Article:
Abstract

Background:

Flow cytometry (FCM) has recently been recognized as an important supplementary tool in the diagnostic work-up of patients with MDS. Within the international MDS-flow working group of the ELN, different and also novel Flow scores have been evaluated and tested in rather small patients series.

Aim:

Currently available FCM scores have been prospectively compared concerning their potential diagnostic and prognostic impact in patients with proven or suspected MDS.

Patients and Methods:

Bone marrow (BM) samples from 616 patients (951 measurements) with proven or suspected MDS, 42 MPN patients, 30/18 MDS patients in cytomorphologic/cytogenetic CR, 22 patients with inappropriate BM aspirations as well as 48 age matched controls have been analyzed by FCM. For measurement and analysis a FACS-CantoII cytometer including FACS-DiVa software was used, performing an 8-color panel and measuring 200,000 events per sample. The following FCM scores were compared: FCSS (granulopoiesis / monopoiesis), Ogata-score (blasts), ELN-red score and Mathis score (both erythropoiesis), and the new iFScore (granulo-, mono-, erythropoiesis, and blasts). Overall survival (OS) was estimated with a median follow up of 21 month (range: 3.4-77 month) applying the Log-Rank-Test within SPSS software.

Results:

The new iFScore, evaluating granulo-, mono-, erythropoiesis and blasts, turned out to be the most comprehensive score with the best balance between sensitivity and specificity (81%; 78%). FCSS indeed showed a comparably high sensitivity (82%) but has a clearly lower specificity (60%). The Ogata-score and the red-scores showed a lower sensitivity (60%, 31%, 40%) but were very specific (92%, 97%, 89%). Interestingly, despite inappropriate bone marrow aspirations (w/o crumbs) in 22 patients the new iFScore accounted for a "MDS conformable" result in 72% of these cases.

Next, the prognostic impact of the different FCM scores was evaluated. Of note, patients with MDS conformable FCM-scores showed a significantly shorter OS compared to patients with scores being not MDS conformable, new iFS, Ogata- and Mathis-score: p = 0.001 (ELN-red: p = 0.003; FCSS: p = 0.005). This also held true evaluating only untreated patients, with Ogata-score exhibiting the highest significance (p < 0.001). Remarkably, even when analyzing the subgroup of MDS-SLD/MLD with normal karyotype and without ringsideroblasts plus non-clonal cytopenias only, a high Ogata score predicted for a significantly lower OS (p = 0.035; median OS = 40 month vs. not reached). Thus, the group of patients with MDS conformable FCM showed significantly higher IPSS-R (p = 0.023) and more mutations (p = 0.0357).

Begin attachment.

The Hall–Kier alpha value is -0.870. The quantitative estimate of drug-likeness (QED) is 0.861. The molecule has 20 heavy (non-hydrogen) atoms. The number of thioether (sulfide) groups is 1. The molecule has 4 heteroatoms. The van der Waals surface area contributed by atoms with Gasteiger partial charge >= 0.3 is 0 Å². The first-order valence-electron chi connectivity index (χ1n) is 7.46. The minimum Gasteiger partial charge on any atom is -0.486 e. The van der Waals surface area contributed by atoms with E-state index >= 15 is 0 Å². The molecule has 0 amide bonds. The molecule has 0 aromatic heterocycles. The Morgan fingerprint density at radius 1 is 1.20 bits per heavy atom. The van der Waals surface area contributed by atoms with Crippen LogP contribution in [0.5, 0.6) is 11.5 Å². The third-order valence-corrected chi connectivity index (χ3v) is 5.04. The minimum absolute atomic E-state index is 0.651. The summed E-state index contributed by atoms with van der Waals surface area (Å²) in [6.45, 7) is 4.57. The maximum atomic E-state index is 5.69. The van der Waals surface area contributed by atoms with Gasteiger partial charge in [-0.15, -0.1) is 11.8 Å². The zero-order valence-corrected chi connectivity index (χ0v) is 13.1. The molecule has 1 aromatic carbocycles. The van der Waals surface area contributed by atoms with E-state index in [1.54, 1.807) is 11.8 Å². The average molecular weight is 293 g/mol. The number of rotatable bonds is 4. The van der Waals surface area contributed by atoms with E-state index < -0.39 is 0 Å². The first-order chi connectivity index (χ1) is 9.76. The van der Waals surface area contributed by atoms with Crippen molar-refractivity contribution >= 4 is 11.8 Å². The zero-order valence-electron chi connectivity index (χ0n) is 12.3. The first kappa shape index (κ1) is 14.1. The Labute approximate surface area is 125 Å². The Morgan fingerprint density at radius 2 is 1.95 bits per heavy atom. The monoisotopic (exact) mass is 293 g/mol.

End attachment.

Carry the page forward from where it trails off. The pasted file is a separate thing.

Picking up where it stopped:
When evaluating MDS patients in cytomorphologic or even cytogenetic CR, 23% (17%) showed a MDS conformable iFS with significantly shorter OS (p = 0.025; p = 0.026).

Finally, 49% or 35% of patients with MPN showed MDS conformable iFS or Ogata scores, respectively. This translated in a shorter OS in those patients (p = 0.048; p = 0.018).

Conclusions:

Currently available FCM scores have different sensitivity and specificity in diagnosing MDS, with the novel and comprehensive iFScore, capturing granulo-, mono-, erythropoiesis and blasts together, being superior to other FCM-scores.

Additionally, iFS and Ogata score comprise significant prognostic information, even in lower risk MDS. Remarkably, FCM might be a tool to refine response evaluation in MDS and reveal significant dyspoietic features in a subset of MPN patients.

Disclosures

Platzbecker:Celgene: Research Funding.

Author notes

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Asterisk with author names denotes non-ASH members.